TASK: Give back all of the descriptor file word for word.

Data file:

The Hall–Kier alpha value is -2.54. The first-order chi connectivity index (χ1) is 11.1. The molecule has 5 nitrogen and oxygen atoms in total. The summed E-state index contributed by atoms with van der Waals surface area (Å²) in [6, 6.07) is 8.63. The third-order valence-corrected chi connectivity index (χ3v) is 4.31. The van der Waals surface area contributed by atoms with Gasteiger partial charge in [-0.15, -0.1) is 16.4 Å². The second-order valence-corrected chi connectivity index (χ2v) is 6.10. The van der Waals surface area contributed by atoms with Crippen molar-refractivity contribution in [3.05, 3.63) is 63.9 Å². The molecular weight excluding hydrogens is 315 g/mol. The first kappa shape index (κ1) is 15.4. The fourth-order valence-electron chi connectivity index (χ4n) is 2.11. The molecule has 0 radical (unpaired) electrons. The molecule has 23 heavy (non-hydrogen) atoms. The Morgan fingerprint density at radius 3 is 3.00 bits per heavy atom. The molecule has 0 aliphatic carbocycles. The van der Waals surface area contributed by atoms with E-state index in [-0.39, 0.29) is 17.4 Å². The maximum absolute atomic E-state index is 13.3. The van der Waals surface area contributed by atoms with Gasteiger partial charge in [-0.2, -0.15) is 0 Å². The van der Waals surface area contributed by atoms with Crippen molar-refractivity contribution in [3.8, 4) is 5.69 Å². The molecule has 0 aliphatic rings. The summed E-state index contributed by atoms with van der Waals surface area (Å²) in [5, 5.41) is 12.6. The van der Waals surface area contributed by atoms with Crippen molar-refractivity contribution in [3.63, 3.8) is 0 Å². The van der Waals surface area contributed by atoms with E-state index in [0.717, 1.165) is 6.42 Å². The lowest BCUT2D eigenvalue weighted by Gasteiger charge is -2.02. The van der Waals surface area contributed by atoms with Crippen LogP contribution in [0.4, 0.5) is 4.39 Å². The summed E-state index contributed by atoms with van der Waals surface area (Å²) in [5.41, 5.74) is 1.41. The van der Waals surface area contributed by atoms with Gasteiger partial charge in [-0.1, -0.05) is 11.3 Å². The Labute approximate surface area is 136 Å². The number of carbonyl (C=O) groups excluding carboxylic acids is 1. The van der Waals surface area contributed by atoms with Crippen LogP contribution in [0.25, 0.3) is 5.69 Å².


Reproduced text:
The Hall–Kier alpha value is -2.54. The first-order chi connectivity index (χ1) is 11.1. The molecule has 5 nitrogen and oxygen atoms in total. The summed E-state index contributed by atoms with van der Waals surface area (Å²) in [6, 6.07) is 8.63. The third-order valence-corrected chi connectivity index (χ3v) is 4.31. The van der Waals surface area contributed by atoms with Gasteiger partial charge in [-0.15, -0.1) is 16.4 Å². The second-order valence-corrected chi connectivity index (χ2v) is 6.10. The van der Waals surface area contributed by atoms with Crippen molar-refractivity contribution in [3.05, 3.63) is 63.9 Å². The molecular weight excluding hydrogens is 315 g/mol. The first kappa shape index (κ1) is 15.4. The fourth-order valence-electron chi connectivity index (χ4n) is 2.11. The molecule has 0 radical (unpaired) electrons. The molecule has 23 heavy (non-hydrogen) atoms. The Morgan fingerprint density at radius 3 is 3.00 bits per heavy atom. The molecule has 0 aliphatic carbocycles. The van der Waals surface area contributed by atoms with E-state index in [-0.39, 0.29) is 17.4 Å². The maximum absolute atomic E-state index is 13.3. The van der Waals surface area contributed by atoms with Gasteiger partial charge in [-0.2, -0.15) is 0 Å². The van der Waals surface area contributed by atoms with Crippen molar-refractivity contribution in [3.8, 4) is 5.69 Å². The molecule has 0 aliphatic rings. The summed E-state index contributed by atoms with van der Waals surface area (Å²) in [5, 5.41) is 12.6. The van der Waals surface area contributed by atoms with Crippen molar-refractivity contribution in [3.63, 3.8) is 0 Å². The van der Waals surface area contributed by atoms with E-state index in [0.717, 1.165) is 6.42 Å². The lowest BCUT2D eigenvalue weighted by Gasteiger charge is -2.02. The van der Waals surface area contributed by atoms with Crippen LogP contribution in [0.4, 0.5) is 4.39 Å². The summed E-state index contributed by atoms with van der Waals surface area (Å²) in [5.41, 5.74) is 1.41. The van der Waals surface area contributed by atoms with Gasteiger partial charge in [-0.1, -0.05) is 11.3 Å². The Labute approximate surface area is 136 Å². The number of carbonyl (C=O) groups excluding carboxylic acids is 1. The van der Waals surface area contributed by atoms with Crippen LogP contribution in [0.25, 0.3) is 5.69 Å².